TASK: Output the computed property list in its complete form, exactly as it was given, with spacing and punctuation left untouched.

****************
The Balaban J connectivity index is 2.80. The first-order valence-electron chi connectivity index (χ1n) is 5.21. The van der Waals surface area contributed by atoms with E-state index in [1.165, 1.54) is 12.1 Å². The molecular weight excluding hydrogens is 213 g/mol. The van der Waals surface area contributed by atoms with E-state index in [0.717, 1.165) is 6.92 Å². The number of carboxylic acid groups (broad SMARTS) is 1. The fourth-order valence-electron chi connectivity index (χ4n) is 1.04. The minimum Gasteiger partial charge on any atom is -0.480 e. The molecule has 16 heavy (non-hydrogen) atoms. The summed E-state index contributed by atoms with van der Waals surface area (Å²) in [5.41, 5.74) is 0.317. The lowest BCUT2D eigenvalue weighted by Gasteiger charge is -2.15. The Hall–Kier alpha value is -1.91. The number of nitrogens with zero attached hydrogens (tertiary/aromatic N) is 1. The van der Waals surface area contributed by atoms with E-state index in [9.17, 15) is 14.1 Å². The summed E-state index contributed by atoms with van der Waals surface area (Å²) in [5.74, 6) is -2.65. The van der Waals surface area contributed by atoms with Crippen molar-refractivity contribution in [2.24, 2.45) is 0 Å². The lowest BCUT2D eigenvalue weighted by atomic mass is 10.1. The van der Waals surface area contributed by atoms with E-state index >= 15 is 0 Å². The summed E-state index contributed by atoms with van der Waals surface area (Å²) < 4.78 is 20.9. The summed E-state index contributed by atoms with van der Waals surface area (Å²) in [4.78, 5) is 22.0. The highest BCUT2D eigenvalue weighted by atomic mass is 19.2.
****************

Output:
The Balaban J connectivity index is 2.80. The first-order valence-electron chi connectivity index (χ1n) is 5.21. The van der Waals surface area contributed by atoms with E-state index in [1.165, 1.54) is 12.1 Å². The molecular weight excluding hydrogens is 213 g/mol. The van der Waals surface area contributed by atoms with E-state index in [0.717, 1.165) is 6.92 Å². The number of carboxylic acid groups (broad SMARTS) is 1. The fourth-order valence-electron chi connectivity index (χ4n) is 1.04. The minimum Gasteiger partial charge on any atom is -0.480 e. The molecule has 16 heavy (non-hydrogen) atoms. The summed E-state index contributed by atoms with van der Waals surface area (Å²) in [5.41, 5.74) is 0.317. The lowest BCUT2D eigenvalue weighted by Gasteiger charge is -2.15. The Hall–Kier alpha value is -1.91. The number of nitrogens with zero attached hydrogens (tertiary/aromatic N) is 1. The van der Waals surface area contributed by atoms with E-state index in [9.17, 15) is 14.1 Å². The summed E-state index contributed by atoms with van der Waals surface area (Å²) in [5.74, 6) is -2.65. The van der Waals surface area contributed by atoms with Crippen molar-refractivity contribution in [2.24, 2.45) is 0 Å². The lowest BCUT2D eigenvalue weighted by atomic mass is 10.1. The van der Waals surface area contributed by atoms with E-state index >= 15 is 0 Å². The summed E-state index contributed by atoms with van der Waals surface area (Å²) < 4.78 is 20.9. The summed E-state index contributed by atoms with van der Waals surface area (Å²) in [4.78, 5) is 22.0. The highest BCUT2D eigenvalue weighted by atomic mass is 19.2.